Lakeland-based NOAA fleet to get new weather-tracking planes

NOAA, the National Oceanographic and Atmospheric Administration, is adding two new eyes in the sky to its fleet hangar at Lakeland Linder International Airport.

The airport is already home to the NOAA’s Hurricane Hunter fleet, which famously probes the air in and around storms.

“We’re able to get out there and collect that data that’s needed of where the storm is going, and who is going to be impacted, and provide those warnings a lot earlier,” NOAA Commander Chris Sloan told FOX 13.

One of the new planes is a Gulfstream G650, a $40-million aircraft that will be affectionately known as ‘Gonzo.’

The second will be a Beechcraft King Air 350 Turboprop, a nearly $12-million investment.

Sloan says Gonzo will be more advanced from tip to tail than the aircraft currently being used. It will be able to stay in the air hours longer and fly thousands of feet higher, which will provide scientists a better vantage point to collect more accurate information.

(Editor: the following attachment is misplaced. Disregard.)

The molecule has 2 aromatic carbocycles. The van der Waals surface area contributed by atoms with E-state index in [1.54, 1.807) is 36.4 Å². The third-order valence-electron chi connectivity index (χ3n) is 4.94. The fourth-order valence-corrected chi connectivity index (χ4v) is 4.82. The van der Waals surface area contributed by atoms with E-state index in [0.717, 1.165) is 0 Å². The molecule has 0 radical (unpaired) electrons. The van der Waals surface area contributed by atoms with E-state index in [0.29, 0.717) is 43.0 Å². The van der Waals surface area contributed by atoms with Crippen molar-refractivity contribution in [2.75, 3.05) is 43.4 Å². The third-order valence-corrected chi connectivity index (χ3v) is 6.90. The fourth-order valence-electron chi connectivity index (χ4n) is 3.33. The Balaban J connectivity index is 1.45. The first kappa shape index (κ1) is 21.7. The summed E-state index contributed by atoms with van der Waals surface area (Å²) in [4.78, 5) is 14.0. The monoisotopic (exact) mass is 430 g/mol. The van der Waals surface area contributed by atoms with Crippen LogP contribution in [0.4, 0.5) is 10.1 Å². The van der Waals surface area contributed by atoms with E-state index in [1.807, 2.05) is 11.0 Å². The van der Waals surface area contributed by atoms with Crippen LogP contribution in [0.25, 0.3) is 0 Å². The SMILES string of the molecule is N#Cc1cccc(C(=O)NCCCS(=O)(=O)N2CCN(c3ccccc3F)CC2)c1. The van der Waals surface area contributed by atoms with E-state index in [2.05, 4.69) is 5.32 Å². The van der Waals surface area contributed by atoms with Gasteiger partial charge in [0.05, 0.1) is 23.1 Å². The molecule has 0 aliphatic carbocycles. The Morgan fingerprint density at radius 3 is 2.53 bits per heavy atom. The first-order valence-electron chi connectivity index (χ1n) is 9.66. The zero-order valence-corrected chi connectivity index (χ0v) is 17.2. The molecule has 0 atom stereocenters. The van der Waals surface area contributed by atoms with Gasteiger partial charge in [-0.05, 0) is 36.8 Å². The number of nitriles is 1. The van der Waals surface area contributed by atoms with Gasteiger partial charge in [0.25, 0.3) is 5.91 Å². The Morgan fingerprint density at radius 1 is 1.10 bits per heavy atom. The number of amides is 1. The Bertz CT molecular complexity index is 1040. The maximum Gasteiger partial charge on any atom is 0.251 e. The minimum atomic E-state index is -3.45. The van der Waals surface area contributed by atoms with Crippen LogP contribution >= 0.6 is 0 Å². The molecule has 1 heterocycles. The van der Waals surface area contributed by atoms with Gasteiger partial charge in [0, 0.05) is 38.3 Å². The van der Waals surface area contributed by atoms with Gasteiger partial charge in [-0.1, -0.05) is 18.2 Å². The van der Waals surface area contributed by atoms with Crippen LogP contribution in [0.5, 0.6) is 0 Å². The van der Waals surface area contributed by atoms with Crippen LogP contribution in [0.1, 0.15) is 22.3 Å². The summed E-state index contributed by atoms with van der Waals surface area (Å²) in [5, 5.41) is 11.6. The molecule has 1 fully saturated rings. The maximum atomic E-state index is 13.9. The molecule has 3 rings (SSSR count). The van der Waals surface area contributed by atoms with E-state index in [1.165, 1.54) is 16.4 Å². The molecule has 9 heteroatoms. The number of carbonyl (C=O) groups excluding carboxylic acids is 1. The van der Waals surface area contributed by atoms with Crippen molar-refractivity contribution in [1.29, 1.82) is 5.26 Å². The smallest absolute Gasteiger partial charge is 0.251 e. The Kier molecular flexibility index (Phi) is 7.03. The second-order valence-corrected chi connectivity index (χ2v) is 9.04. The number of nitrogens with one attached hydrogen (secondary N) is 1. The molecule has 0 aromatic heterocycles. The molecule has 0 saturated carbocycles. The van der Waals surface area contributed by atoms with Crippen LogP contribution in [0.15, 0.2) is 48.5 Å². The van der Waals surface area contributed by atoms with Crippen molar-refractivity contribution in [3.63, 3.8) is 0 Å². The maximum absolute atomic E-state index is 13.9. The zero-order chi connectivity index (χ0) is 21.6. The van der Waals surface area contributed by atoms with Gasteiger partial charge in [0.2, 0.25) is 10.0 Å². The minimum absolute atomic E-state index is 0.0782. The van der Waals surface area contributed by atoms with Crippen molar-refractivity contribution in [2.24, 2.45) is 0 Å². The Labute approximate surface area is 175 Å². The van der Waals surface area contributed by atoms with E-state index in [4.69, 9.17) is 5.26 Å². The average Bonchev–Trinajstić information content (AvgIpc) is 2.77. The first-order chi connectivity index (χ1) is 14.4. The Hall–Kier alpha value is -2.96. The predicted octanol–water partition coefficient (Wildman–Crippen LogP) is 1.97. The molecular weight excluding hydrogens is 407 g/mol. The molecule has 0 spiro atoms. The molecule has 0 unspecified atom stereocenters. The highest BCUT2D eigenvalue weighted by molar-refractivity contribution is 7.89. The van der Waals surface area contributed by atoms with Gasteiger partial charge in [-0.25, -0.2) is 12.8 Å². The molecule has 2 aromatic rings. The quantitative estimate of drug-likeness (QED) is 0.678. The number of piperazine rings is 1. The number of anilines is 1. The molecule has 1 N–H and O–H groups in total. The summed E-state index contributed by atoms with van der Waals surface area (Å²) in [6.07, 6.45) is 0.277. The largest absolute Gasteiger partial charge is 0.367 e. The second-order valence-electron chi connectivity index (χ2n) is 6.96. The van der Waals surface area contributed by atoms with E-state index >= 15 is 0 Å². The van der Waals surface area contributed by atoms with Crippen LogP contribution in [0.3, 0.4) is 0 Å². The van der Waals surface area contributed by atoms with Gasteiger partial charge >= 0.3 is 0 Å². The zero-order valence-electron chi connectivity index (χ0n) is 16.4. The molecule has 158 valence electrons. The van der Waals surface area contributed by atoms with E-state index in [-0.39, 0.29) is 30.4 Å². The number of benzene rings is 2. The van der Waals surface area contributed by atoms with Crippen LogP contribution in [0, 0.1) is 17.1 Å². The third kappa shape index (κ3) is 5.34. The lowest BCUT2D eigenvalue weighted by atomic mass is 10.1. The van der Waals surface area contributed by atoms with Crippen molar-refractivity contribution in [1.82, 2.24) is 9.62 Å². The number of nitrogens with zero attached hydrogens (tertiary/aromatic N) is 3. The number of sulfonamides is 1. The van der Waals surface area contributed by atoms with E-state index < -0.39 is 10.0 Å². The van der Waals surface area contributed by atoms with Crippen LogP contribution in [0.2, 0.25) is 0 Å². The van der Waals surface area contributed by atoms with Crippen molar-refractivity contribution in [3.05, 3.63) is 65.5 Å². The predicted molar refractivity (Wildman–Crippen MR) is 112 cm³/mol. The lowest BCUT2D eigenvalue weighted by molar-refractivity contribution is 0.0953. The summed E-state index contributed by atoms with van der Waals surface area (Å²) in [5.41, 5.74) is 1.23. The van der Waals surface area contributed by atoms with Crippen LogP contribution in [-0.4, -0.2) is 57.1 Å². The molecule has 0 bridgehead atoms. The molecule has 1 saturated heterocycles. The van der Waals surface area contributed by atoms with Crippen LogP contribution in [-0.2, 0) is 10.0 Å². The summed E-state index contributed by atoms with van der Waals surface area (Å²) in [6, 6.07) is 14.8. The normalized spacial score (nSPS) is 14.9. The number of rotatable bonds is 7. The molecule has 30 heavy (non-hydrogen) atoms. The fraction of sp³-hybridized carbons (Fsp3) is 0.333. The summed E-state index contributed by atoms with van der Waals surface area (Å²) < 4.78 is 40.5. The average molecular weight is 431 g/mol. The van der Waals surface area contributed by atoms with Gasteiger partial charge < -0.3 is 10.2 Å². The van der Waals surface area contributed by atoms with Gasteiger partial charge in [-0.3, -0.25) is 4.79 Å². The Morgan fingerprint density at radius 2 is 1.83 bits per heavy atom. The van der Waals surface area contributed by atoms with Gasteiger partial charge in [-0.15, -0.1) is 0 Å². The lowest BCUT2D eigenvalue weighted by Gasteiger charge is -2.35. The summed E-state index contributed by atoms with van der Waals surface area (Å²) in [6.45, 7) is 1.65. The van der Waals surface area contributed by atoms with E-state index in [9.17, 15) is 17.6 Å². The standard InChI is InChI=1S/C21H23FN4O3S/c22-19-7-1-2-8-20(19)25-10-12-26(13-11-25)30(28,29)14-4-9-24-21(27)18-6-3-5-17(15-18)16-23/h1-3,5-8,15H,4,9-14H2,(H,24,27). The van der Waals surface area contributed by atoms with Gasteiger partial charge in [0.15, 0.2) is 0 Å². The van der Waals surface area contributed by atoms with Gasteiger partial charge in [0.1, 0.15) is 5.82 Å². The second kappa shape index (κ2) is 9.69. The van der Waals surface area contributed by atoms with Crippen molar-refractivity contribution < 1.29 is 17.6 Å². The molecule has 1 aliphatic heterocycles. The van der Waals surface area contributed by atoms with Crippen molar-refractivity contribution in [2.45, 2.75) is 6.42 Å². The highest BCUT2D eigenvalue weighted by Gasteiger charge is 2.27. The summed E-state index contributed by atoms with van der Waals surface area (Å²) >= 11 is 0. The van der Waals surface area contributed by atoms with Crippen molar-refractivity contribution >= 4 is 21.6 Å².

Along with flying routine daily missions, the Beechcraft will play a special role during emergencies. It can shoot extremely high-resolution photos of damage.

“We do that for tornados. We do it for earthquakes,” said Sloan. “We do it, of course, for hurricanes.”

The Beechcraft is expected to touch down in Lakeland for the first time in the spring of 2021, the Gulfstream two years later.